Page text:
Some time during the discussion was devoted to vulnerable social groups. Jan Kleijssen said: «We see an increase in domestic violence and violence against women and children. In Europe we have the ability and the most modern legal tools to prevent and counter these crimes. The Council of Europe adopted Conventions to tackle violence against women and abuse of children. We know what we need countries to do, especially the ones that want to protect most vulnerable social groups».
Christos Giakoumopoulos, Director General Human Rights and Rule of Law, Council of Europe, said: «As late as yesterday the Strasburg Court delivered an important decision. It recognized that the new compensation mechanism for inadequate detention conditions is an effective remedy. It is common ground that the detained people<…> may suffer more than others during the sanitary crisis. The question of sanitary conditions in detention facilities is of utmost importance. The new domestic remedy recently introduced by Russia is a welcome response to the Court’s pilot judgment. And the Strasbourg Court has very quickly reacted and taken it into account. This interaction between the Strasbourg Court and member states, that has not stopped at the time of crisis, will progress further and will help to restore justice.
Alexander Kalashnikov, Director of Federal Penitentiary Service of Russia reported on the issue of inmates in Russia. He said that the suspects, accused and convicts enjoy all the necessary legal aid. At the same time, the penitentiaries take comprehensive precautions measures to contain the spread of coronavirus.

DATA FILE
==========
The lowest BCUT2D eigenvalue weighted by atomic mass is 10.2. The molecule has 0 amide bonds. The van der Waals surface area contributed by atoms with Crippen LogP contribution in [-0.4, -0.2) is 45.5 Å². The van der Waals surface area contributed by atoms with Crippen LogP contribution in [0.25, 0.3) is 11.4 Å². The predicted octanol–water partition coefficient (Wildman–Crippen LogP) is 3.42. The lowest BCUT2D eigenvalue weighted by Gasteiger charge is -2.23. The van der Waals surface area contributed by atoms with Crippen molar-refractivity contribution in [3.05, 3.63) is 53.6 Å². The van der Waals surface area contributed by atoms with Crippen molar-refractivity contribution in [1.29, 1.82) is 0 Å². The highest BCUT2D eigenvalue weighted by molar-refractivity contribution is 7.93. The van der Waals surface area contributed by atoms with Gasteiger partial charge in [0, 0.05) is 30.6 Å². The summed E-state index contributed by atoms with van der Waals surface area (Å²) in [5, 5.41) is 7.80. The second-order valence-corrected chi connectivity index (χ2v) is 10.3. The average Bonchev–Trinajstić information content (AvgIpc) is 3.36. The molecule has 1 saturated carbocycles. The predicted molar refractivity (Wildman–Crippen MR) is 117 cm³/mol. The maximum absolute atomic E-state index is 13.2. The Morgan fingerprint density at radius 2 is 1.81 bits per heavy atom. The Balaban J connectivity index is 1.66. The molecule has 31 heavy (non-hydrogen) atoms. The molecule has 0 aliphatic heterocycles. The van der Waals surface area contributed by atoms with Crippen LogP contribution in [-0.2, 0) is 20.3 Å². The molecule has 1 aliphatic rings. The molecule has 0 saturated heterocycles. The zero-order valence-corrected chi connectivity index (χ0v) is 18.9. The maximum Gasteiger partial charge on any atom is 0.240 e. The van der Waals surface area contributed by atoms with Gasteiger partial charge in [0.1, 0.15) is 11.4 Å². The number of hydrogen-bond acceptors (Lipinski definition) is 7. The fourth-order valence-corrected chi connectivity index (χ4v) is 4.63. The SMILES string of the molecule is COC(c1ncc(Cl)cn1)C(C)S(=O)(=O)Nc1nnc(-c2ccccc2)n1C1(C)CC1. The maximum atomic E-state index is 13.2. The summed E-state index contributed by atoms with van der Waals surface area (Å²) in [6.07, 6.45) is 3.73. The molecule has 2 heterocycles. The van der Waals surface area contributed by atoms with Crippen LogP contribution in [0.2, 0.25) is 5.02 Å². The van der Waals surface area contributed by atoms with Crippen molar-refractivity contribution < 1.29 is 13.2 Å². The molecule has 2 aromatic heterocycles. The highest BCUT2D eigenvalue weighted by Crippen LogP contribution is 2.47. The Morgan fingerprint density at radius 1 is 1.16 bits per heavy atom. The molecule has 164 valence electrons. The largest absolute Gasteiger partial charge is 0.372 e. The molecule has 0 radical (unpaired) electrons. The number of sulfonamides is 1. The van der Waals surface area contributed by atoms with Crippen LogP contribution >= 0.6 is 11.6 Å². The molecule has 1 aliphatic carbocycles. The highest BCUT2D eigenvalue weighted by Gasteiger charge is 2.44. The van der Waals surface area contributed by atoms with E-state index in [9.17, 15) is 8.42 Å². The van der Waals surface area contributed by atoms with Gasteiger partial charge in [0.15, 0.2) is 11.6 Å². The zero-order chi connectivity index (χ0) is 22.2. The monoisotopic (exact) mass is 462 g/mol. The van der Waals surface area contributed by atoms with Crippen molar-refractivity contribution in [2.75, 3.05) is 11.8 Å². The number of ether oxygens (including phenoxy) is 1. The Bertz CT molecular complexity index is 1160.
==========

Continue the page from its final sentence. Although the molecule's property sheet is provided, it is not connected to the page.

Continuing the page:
Another problem is finances of individuals and businesses amid the pandemic. Dmitriy Aristov, Director of the Federal Bailiffs’ Service, Chief Bailiff of the Russian Federation, spoke about it.
«Regretfully, we have to admit that in the context of lockdown people’s and corporate solvency is going down. The Federal Bailiff’s Service is one of the worst hit in that situation. One of our main objectives is to enforce debts. Probably it is just a minor aspect of law and law enforcement, but in the context of the European Convention on Rights and Freedoms it is the enforcement that acts as a final, ultimate exercise of right to legal remedy, execution of a court ruling. This function does not work. It means that one of the main rights- the right to legal remedy – is not exercised. Obviously, the measures, conceived to support people and businesses, have to imply fast track procedures for those involved in court enforcement proceedings. How do we balance the interests of debtors and creditors?»
He also added that Russia does a lot in that area.
St. Petersburg International Legal Forum 9 ½ : Rule of Corona is held on April 10 through April 12 via video conferencing. It brings together Russian and international authorities, lawyers, academics, politicians and journalists. The Forum focuses on legal aspects of public and business life amid COVID 19 pandemic.